Religion and Social Change in Protestantism and Liberation Theology

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  • 0:07 Religion and Social Change
  • 0:44 Protestant Ethic and…
  • 2:38 Liberation Theology
  • 4:25 Lesson Summary
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Lesson Transcript
Instructor: Erin Long-Crowell
Religion can, at times, be a powerful agent for social change. In this lesson, we discuss two examples of the dichotomy between religion and the secular world, including Max Weber's book, The Protestant Ethic and the Spirit of Capitalism, as well as the concept of liberation theology.

Note: For the purposes of this video, the instructor is using the American pronunciation of Max Weber's name.

Religion and Social Change

Max Weber wrote about the connection between religious ideals and social change
Max Weber Photo

We tend to think of religion as a relatively conservative force that has the most impact on its own followers. However, religion is not a social institution that is completely separate from the rest of our society. In fact, at some points in history, religion has promoted dramatic social change. There are many examples of the interplay between religion and the secular world. Two examples that are relevant to Introductory Sociology are Max Weber's theory of the Protestant work ethic and liberation theology.

Protestant Ethic and Capitalism

The Protestant Ethic and the Spirit of Capitalism is a book written by Max Weber about the role of Protestantism in social change. He argued that certain religious ideas set into motion a chain of events that brought about the Industrial Revolution in Western Europe. He saw a strong relationship between the work ethics of Protestants and the emergence of the spirit of modern capitalism.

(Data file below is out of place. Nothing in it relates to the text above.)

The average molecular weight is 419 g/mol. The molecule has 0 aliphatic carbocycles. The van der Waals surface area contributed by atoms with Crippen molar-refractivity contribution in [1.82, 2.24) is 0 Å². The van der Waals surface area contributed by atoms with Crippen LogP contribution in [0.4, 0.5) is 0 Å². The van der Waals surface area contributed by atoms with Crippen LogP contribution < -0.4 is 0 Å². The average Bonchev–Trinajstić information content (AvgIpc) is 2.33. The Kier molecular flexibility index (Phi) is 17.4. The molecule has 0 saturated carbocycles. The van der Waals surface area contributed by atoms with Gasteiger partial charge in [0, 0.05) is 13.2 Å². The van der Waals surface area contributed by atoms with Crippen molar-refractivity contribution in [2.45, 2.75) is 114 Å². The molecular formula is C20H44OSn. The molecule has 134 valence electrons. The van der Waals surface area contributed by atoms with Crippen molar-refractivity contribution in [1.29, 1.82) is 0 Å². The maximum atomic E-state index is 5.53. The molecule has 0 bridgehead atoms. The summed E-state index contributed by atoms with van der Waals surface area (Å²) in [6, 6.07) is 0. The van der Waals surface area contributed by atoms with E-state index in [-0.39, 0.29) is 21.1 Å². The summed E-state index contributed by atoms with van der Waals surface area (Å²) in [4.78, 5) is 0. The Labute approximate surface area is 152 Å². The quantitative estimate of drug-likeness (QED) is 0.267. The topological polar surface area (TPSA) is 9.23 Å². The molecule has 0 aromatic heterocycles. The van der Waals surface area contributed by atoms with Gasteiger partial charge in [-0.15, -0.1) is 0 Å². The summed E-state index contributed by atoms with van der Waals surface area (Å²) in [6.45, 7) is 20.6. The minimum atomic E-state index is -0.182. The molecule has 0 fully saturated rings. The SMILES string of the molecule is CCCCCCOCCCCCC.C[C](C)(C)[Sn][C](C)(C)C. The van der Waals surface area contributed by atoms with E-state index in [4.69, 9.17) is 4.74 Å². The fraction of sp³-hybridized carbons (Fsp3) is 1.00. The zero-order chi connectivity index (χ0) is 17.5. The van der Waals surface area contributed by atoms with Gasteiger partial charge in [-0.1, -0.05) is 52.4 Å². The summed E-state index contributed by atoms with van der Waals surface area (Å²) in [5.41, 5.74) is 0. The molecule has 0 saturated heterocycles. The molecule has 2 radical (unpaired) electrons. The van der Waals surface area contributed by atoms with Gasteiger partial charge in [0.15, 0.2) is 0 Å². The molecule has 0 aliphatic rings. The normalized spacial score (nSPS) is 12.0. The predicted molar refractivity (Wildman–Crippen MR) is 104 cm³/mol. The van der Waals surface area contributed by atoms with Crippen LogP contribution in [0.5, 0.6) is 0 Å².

Weber focused on one particular branch of Protestantism known as Calvinism. John Calvin was a leader in the Protestant Reformation who preached that God had selected some people for salvation but condemned most to eternal damnation before they were even born. Calvinists came to see prosperity as a sign of God's favor and a promise for salvation, so they worked all the time to achieve success. This became known as the 'Protestant ethic.' Although they made great profit, they were also frugal in order to stockpile their earnings and amass great wealth. As part of that frugality, they drove up the demand for cheaper, mass-produced goods that came out of the new factories.

In time, the religious fervor that motivated Calvinists faded, leaving a more rational motivation for economic gain that spread through even non-religious groups. Weber believed that this new attitude broke down the traditional economic system and paved the way for modern capitalism.

John Calvin was a Protestant Reformation leader
John Calvin

This theory has been debated since Weber first proposed it over eighty years ago. Critics have argued that religious reform followed capitalist development rather than paving the way for it. Nevertheless, this theory is a good example of the interchange between religion and secular change.

Liberation Theology

Many people believe that oppression runs counter to Christian morality and that Christians must promote greater social equality. Liberation theology is a combination of Christian principles with political activism. It is a political movement based on the idea that Christians should promote liberation from unjust economic, political, or social conditions. There are many stories in the Bible about the liberation of people who are struggling for freedom and economic justice. Today, Christian activists continue to help people in poor nations liberate themselves from poverty.

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